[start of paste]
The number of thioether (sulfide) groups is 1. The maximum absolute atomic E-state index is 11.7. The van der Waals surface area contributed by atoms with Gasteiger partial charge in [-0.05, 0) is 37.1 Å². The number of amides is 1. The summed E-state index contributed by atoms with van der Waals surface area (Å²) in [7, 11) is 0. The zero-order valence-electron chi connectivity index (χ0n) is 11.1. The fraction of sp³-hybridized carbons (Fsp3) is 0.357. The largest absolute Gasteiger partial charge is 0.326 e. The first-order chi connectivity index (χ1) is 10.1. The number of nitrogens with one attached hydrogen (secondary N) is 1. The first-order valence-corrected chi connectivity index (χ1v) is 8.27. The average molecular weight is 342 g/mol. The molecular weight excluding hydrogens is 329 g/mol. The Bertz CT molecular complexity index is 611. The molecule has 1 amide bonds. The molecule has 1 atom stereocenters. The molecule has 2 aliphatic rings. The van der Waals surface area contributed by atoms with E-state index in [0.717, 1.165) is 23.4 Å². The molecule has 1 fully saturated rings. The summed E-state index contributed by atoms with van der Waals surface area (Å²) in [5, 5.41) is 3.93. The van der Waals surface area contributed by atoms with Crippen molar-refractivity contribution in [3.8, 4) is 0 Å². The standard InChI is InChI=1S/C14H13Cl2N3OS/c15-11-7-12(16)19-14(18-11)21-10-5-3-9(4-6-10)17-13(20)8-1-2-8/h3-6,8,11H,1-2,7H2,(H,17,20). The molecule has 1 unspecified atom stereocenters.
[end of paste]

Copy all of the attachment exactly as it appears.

The number of thioether (sulfide) groups is 1. The maximum absolute atomic E-state index is 11.7. The van der Waals surface area contributed by atoms with Gasteiger partial charge in [-0.05, 0) is 37.1 Å². The number of amides is 1. The summed E-state index contributed by atoms with van der Waals surface area (Å²) in [7, 11) is 0. The zero-order valence-electron chi connectivity index (χ0n) is 11.1. The fraction of sp³-hybridized carbons (Fsp3) is 0.357. The largest absolute Gasteiger partial charge is 0.326 e. The first-order chi connectivity index (χ1) is 10.1. The number of nitrogens with one attached hydrogen (secondary N) is 1. The first-order valence-corrected chi connectivity index (χ1v) is 8.27. The average molecular weight is 342 g/mol. The molecular weight excluding hydrogens is 329 g/mol. The Bertz CT molecular complexity index is 611. The molecule has 1 amide bonds. The molecule has 1 atom stereocenters. The molecule has 2 aliphatic rings. The van der Waals surface area contributed by atoms with E-state index in [0.717, 1.165) is 23.4 Å². The molecule has 1 fully saturated rings. The summed E-state index contributed by atoms with van der Waals surface area (Å²) in [5, 5.41) is 3.93. The van der Waals surface area contributed by atoms with Crippen molar-refractivity contribution in [3.8, 4) is 0 Å². The standard InChI is InChI=1S/C14H13Cl2N3OS/c15-11-7-12(16)19-14(18-11)21-10-5-3-9(4-6-10)17-13(20)8-1-2-8/h3-6,8,11H,1-2,7H2,(H,17,20). The molecule has 1 unspecified atom stereocenters.